Control of selective mRNA translation over the torpor-arousal cycle of thirteen-lined ground squirrels

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  • Mammalian hibernation is an interesting adaptation that allows many capable animals like the thirteen-lined ground squirrel to endure the winter months on a low or absent food supply. Metabolic suppression during hibernation is facilitated by diverse biochemical mechanisms including the global shut-down of energy expensive processes like transcription and translation, the use of post-translational modifications to regulate protein activity, and differential gene/protein expression of essential protein products. Differential protein expression can occur during hibernation, but it remains incompletely understood how transcripts are “chosen” to be translated instead of stored or degraded. This thesis explores two mechanisms that may regulate differential gene and protein expression during hibernation, including RNA-binding protein (RBP) stabilization and transport of transcripts, and translation machinery activation. Notably, RBPs and cap-dependent translation factors were upregulated over the torpor-arousal cycle. These results suggest a vital role for proteins that regulate mRNA stability and enhance translation during metabolic suppression.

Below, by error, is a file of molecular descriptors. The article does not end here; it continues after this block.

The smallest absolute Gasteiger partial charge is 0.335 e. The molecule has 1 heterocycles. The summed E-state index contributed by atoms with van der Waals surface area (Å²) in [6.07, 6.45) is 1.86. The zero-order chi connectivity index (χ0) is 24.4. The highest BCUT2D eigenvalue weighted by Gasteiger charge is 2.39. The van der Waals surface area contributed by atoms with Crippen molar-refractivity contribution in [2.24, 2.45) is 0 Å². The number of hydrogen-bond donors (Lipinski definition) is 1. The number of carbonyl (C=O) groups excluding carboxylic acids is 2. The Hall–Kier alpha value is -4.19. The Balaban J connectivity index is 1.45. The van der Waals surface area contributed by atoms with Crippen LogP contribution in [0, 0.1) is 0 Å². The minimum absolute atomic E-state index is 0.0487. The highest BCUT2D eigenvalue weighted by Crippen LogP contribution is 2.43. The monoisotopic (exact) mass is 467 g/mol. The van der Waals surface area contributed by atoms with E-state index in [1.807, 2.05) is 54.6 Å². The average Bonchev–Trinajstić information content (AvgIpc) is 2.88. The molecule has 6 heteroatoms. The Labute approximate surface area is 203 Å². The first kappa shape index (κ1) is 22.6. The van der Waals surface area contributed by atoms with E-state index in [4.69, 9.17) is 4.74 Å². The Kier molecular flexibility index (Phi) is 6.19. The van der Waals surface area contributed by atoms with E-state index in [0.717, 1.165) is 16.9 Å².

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  • Copyright © 2017 the author(s). Theses may be used for non-commercial research, educational, or related academic purposes only. Such uses include personal study, research, scholarship, and teaching. Theses may only be shared by linking to Carleton University Institutional Repository and no part may be used without proper attribution to the author. No part may be used for commercial purposes directly or indirectly via a for-profit platform; no adaptation or derivative works are permitted without consent from the copyright owner.
Date Created
  • 2017


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